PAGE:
Fossil fuels might be out of favour but Havas Media will no doubt be celebrating its global Shell win after wresting the account from WPP, which had held the business since 2005.
Meanwhile, environmental activist group Clean Creatives has plastered New York in apocalyptic posters this week, each one addressed to a different agency that handles fossil fuel accounts. Ogilvy, McCann, Edelman, and Publicis are all singled out. Stagwell is the only holding company to sign the Clean Creatives pledge not to work with fossil fuel clients.
Havas’ position on the issue is that they are happy to work with companies like Shell as long as “they are actively engaged in a transformation journey.”
Shell is big on its “transition strategy” and has declared an intention to become a net-zero emissions business by 2050 but like PM Rishi Sunak, it’s been backtracking regularly on its climate change promises.
Havas London and Havas New York are both registered B Corp companies which means they should have high standards around the environment and society, although the authenticity of the whole B Corp mission has been questioned recently.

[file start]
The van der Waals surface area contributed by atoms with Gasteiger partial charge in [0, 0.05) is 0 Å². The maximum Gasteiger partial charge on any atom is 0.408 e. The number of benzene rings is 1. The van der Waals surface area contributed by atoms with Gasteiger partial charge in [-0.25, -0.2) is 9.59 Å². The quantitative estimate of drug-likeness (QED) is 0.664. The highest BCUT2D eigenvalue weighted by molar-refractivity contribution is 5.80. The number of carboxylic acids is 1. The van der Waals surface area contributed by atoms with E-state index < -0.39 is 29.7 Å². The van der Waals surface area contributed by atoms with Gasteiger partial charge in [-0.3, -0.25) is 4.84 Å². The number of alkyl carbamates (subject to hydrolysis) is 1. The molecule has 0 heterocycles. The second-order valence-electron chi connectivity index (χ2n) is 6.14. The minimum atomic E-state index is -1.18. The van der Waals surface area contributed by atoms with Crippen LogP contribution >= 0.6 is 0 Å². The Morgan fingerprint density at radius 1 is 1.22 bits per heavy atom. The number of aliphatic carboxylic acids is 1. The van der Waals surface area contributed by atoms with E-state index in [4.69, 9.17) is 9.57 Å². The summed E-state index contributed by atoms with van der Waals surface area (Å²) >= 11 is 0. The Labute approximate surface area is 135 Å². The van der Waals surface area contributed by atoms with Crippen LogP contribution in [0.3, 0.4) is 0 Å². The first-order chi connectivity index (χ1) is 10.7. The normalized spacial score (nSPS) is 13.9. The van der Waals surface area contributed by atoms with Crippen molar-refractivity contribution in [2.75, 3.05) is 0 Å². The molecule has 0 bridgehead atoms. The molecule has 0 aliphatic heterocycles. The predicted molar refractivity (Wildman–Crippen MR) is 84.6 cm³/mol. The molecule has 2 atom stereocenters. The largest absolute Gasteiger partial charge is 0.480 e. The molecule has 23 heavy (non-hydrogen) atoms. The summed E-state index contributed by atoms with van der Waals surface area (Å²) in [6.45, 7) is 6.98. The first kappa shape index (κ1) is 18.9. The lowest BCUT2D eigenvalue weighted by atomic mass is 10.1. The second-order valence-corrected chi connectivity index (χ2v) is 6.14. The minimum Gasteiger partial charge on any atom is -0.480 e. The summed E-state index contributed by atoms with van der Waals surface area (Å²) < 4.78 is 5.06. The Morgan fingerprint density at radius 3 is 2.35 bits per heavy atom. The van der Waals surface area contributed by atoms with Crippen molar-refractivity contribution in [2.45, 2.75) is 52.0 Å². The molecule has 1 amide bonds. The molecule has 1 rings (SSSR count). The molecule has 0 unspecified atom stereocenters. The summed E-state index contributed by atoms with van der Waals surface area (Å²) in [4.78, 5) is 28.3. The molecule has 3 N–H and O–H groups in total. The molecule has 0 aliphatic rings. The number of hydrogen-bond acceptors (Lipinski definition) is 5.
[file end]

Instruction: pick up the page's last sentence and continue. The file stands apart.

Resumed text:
A cautiously worded Havas statement said: “We are pleased to have been appointed Shell’s global strategic media buying agency and look forward to working with the Shell team to ensure consumers are better informed about the range of energy solutions it is providing today and investing in for the future.”
Campaign reports that Havas has already lost a short-term client over the win: the Fossil Fuel Non-Proliferation Treaty Initiative is not impressed.
WPP – identified by Clean Creatives as the biggest offender in terms of working with fossil fuels – might be glad to swap Shell for Nestlé this week. Although Nestlé has its own controversies over child slavery, the marketing of baby milk formula and the sourcing of its bottled water from indigenous lands that see a lot of droughts.